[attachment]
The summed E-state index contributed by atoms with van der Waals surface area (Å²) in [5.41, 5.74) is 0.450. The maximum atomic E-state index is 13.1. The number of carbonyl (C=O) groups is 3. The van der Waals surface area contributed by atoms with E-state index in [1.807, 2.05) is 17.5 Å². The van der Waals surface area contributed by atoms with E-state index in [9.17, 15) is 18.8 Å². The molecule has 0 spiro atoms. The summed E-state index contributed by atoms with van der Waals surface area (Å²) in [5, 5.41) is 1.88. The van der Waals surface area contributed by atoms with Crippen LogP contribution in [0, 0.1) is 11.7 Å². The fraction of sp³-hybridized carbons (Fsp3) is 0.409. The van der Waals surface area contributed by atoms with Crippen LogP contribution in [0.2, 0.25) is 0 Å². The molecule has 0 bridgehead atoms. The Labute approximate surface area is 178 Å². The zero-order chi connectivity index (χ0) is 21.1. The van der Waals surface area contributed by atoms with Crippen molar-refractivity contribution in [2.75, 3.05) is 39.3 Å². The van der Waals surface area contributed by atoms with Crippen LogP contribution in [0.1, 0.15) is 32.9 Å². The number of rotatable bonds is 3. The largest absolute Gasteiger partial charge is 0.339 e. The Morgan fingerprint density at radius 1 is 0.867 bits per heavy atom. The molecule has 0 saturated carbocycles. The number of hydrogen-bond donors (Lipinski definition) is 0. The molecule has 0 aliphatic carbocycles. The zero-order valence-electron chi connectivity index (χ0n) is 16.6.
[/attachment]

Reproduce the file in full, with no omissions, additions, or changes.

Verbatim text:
The summed E-state index contributed by atoms with van der Waals surface area (Å²) in [5.41, 5.74) is 0.450. The maximum atomic E-state index is 13.1. The number of carbonyl (C=O) groups is 3. The van der Waals surface area contributed by atoms with E-state index in [1.807, 2.05) is 17.5 Å². The van der Waals surface area contributed by atoms with E-state index in [9.17, 15) is 18.8 Å². The molecule has 0 spiro atoms. The summed E-state index contributed by atoms with van der Waals surface area (Å²) in [5, 5.41) is 1.88. The van der Waals surface area contributed by atoms with Crippen LogP contribution in [0, 0.1) is 11.7 Å². The fraction of sp³-hybridized carbons (Fsp3) is 0.409. The van der Waals surface area contributed by atoms with Crippen LogP contribution in [0.2, 0.25) is 0 Å². The molecule has 0 bridgehead atoms. The Labute approximate surface area is 178 Å². The zero-order chi connectivity index (χ0) is 21.1. The van der Waals surface area contributed by atoms with Crippen molar-refractivity contribution in [2.75, 3.05) is 39.3 Å². The van der Waals surface area contributed by atoms with Crippen LogP contribution in [0.1, 0.15) is 32.9 Å². The number of rotatable bonds is 3. The largest absolute Gasteiger partial charge is 0.339 e. The Morgan fingerprint density at radius 1 is 0.867 bits per heavy atom. The molecule has 0 saturated carbocycles. The number of hydrogen-bond donors (Lipinski definition) is 0. The molecule has 0 aliphatic carbocycles. The zero-order valence-electron chi connectivity index (χ0n) is 16.6.